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MicroRNA-21-3p, a Berberine-Induced miRNA, Directly Down-Regulates Human Methionine Adenosyltransferases 2A and 2B and Inhibits Hepatoma Cell Growth

  • Ting-Fang Lo,

    Affiliations Institute of Biochemical Sciences, College of Life Science, National Taiwan University, Taipei, Taiwan, Institute of Biological Chemistry and Genomics Research Center, Academia Sinica, Taipei, Taiwan

  • Wei-Chung Tsai,

    Affiliations Institute of Biochemical Sciences, College of Life Science, National Taiwan University, Taipei, Taiwan, Institute of Biological Chemistry and Genomics Research Center, Academia Sinica, Taipei, Taiwan

  • Shui-Tein Chen

    bcchen@gate.sinica.edu.tw

    Affiliations Institute of Biochemical Sciences, College of Life Science, National Taiwan University, Taipei, Taiwan, Institute of Biological Chemistry and Genomics Research Center, Academia Sinica, Taipei, Taiwan

MicroRNA-21-3p, a Berberine-Induced miRNA, Directly Down-Regulates Human Methionine Adenosyltransferases 2A and 2B and Inhibits Hepatoma Cell Growth

  • Ting-Fang Lo, 
  • Wei-Chung Tsai, 
  • Shui-Tein Chen
PLOS
x

Abstract

Methionine adenosyltransferase (MAT) is the cellular enzyme that catalyzes the synthesis of S-adenosylmethionine (SAM), the principal biological methyl donor and a key regulator of hepatocyte proliferation, death and differentiation. Two genes, MAT1A and MAT2A, encode 2 distinct catalytic MAT isoforms. A third gene, MAT2B, encodes a MAT2A regulatory subunit. In hepatocellular carcinoma (HCC), MAT1A downregulation and MAT2A upregulation occur, known as the MAT1A:MAT2A switch. The switch is accompanied with an increasing expression of MAT2B, which results in decreased SAM levels and facilitates cancer cell growth. Berberine, an isoquinoline alkaloid isolated from many medicinal herbs such as Coptis chinensis, has a wide range of pharmacological effects including anti-cancer effects. Because drug-induced microRNAs have recently emerged as key regulators in guiding their pharmacological effects, we examined whether microRNA expression is differentially altered by berberine treatment in HCC. In this study, we used microRNA microarrays to find that the expression level of miR-21-3p (previously named miR-21*) increased after berberine treatment in the HepG2 human hepatoma cell line. To predict the putative targets of miR-21-3p, we integrated the gene expression profiles of HepG2 cells after berberine treatment by comparing with a gene list generated from sequence-based microRNA target prediction software. We then confirmed these predictions through transfection of microRNA mimics and a 3′ UTR reporter assay. Our findings provide the first evidence that miR-21-3p directly reduces the expression of MAT2A and MAT2B by targeting their 3′ UTRs. In addition, an overexpression of miR-21-3p increased intracellular SAM contents, which have been proven to be a growth disadvantage for hepatoma cells. The overexpression of miR-21-3p suppresses growth and induces apoptosis in HepG2 cells. Overall, our results demonstrate that miR-21-3p functions as a tumor suppressor by directly targeting both MAT2A and MAT2B, indicating its therapeutic potential in HCC.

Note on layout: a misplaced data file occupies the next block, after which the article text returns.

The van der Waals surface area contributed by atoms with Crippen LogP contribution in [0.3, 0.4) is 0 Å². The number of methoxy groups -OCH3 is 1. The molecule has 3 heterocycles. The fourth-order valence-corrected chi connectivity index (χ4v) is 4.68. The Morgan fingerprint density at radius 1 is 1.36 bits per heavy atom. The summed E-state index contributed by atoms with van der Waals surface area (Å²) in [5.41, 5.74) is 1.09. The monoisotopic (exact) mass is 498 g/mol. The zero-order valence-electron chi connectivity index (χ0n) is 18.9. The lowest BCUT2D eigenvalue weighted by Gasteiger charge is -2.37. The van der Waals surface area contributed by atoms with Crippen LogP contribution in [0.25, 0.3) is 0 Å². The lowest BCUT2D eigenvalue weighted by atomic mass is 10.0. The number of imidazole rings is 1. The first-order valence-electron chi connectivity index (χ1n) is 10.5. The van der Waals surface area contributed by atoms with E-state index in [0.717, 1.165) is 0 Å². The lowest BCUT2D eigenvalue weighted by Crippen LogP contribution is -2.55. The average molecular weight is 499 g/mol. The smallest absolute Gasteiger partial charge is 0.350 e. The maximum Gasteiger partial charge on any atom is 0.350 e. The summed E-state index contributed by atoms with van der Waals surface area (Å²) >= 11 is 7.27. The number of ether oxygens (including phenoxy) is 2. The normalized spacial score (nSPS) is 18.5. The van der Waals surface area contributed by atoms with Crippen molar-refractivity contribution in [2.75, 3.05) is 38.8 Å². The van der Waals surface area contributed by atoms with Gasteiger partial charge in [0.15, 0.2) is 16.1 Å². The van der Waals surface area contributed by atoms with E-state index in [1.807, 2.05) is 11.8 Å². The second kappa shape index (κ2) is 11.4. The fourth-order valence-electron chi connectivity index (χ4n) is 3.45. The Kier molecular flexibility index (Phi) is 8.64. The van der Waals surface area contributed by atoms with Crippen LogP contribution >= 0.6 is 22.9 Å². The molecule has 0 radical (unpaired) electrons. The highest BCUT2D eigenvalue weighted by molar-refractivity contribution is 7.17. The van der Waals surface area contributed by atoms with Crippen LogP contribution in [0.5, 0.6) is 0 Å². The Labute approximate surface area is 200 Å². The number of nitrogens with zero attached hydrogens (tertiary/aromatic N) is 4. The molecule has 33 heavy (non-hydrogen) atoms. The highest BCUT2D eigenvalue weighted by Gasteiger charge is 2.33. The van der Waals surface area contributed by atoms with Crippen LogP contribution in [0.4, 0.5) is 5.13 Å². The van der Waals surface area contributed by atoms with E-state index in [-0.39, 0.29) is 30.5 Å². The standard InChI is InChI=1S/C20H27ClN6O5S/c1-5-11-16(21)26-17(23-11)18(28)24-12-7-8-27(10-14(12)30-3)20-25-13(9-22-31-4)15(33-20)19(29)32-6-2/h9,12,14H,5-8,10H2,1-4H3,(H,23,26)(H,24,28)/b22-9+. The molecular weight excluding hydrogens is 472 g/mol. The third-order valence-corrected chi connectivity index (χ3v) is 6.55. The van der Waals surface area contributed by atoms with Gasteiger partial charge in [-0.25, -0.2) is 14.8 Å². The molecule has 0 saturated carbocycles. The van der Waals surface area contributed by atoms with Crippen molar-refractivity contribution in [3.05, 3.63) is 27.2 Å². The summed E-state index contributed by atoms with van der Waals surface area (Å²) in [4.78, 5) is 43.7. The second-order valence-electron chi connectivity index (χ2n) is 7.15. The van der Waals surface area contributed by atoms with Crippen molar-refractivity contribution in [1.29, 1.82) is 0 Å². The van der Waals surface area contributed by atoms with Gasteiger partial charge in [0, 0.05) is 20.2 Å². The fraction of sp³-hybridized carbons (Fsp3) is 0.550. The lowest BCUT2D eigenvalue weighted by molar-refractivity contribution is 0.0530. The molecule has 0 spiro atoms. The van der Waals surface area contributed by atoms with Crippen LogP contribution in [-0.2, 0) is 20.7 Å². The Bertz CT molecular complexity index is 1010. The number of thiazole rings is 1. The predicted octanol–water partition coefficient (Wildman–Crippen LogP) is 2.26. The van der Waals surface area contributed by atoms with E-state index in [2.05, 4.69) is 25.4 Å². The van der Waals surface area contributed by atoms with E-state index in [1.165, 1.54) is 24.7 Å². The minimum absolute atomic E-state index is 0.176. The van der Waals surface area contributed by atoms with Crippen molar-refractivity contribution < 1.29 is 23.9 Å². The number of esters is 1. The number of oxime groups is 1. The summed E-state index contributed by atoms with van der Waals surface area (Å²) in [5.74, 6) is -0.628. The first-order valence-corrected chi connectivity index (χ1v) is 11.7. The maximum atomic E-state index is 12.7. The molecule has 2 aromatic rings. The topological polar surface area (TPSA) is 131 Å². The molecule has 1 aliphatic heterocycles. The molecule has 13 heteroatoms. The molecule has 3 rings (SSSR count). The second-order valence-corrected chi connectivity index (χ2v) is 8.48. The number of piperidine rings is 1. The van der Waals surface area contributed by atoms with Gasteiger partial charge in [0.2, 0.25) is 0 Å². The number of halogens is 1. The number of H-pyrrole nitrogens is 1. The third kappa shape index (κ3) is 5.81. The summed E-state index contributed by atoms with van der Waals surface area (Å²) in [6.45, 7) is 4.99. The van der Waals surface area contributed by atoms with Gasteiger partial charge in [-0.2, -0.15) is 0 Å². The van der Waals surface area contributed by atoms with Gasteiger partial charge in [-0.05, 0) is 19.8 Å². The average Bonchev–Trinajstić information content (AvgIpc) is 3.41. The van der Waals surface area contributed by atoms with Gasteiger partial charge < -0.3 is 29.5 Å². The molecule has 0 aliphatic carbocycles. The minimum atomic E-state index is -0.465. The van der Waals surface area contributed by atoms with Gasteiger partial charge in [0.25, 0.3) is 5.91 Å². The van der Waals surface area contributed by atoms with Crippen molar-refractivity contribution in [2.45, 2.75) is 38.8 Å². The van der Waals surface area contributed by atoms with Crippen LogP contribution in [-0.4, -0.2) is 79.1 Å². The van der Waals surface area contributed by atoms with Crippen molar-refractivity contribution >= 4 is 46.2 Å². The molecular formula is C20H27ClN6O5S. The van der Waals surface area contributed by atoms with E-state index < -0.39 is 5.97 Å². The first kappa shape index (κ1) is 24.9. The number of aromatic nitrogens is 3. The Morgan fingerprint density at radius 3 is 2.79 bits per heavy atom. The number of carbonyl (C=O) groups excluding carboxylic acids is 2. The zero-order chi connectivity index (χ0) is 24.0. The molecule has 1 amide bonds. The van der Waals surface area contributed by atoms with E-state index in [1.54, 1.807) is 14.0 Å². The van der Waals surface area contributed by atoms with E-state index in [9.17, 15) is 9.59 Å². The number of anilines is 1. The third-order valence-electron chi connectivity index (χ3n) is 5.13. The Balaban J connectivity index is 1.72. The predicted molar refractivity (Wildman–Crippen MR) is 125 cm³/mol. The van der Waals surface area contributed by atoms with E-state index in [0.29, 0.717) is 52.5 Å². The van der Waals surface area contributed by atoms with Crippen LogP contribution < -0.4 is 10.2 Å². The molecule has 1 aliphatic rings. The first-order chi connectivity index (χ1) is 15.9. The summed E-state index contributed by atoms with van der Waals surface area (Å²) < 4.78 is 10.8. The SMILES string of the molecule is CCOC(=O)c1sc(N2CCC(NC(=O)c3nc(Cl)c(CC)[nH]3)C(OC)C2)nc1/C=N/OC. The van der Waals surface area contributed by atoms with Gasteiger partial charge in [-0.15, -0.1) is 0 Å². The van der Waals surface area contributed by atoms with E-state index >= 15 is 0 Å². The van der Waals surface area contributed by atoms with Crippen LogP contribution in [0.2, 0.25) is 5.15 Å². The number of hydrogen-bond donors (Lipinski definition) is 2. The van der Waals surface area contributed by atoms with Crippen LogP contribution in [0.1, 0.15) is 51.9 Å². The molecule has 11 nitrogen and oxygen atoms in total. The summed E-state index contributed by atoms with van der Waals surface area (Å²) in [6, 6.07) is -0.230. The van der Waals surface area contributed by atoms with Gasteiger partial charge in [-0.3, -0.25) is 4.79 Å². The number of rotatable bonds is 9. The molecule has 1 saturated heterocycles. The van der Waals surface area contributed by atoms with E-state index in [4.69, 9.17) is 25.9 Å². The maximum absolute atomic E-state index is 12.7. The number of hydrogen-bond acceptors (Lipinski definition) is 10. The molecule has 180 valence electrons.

Introduction

Methionine adenosyltransferase (MAT) is the cellular enzyme that catalyzes the synthesis of S-adenosylmethionine (SAM), the principal biological methyl donor and a key regulator of hepatocyte proliferation, death, and differentiation [1], [2]. Two mammalian genes, MAT1A and MAT2A, encode 2 distinct MAT isoforms. A third gene, MAT2B, encodes an MAT2A regulatory subunit. MAT1A is specifically expressed in the adult liver, whereas MAT2A is widely distributed [3][5]. Because MAT isoforms differ in catalytic kinetics and regulatory properties, MAT1A-expressing cells have considerably higher SAM levels than do MAT2A-expressing cells [6], [7]. In hepatocellular carcinoma (HCC), the down-regulation of MAT1A gene and the up-regulation of MAT2A occur, known as the MAT1A:MAT2A switch [8][11]. The switch results in lower SAM contents, which provide a growth advantage to hepatoma cells [2], [4], [6], [12], [13]. SAM can selectively induce pro-apoptotic Bcl-XS in hepatoma cells, but not in normal hepatocytes, through alternative splicing [14]. In addition, increased MAT2B expression in HCC also results in decreased SAM levels and facilitates cancer cell growth. [15]. Because MAT2A and MAT2B play crucial role in facilitating the growth of hepatoma cells, they are valid targets for antineoplastic therapy. Recent studies have shown that silencing MAT2A and MAT2B by using small interfering RNA substantially suppress growth and induce apoptosis in hepatoma cells [16][19].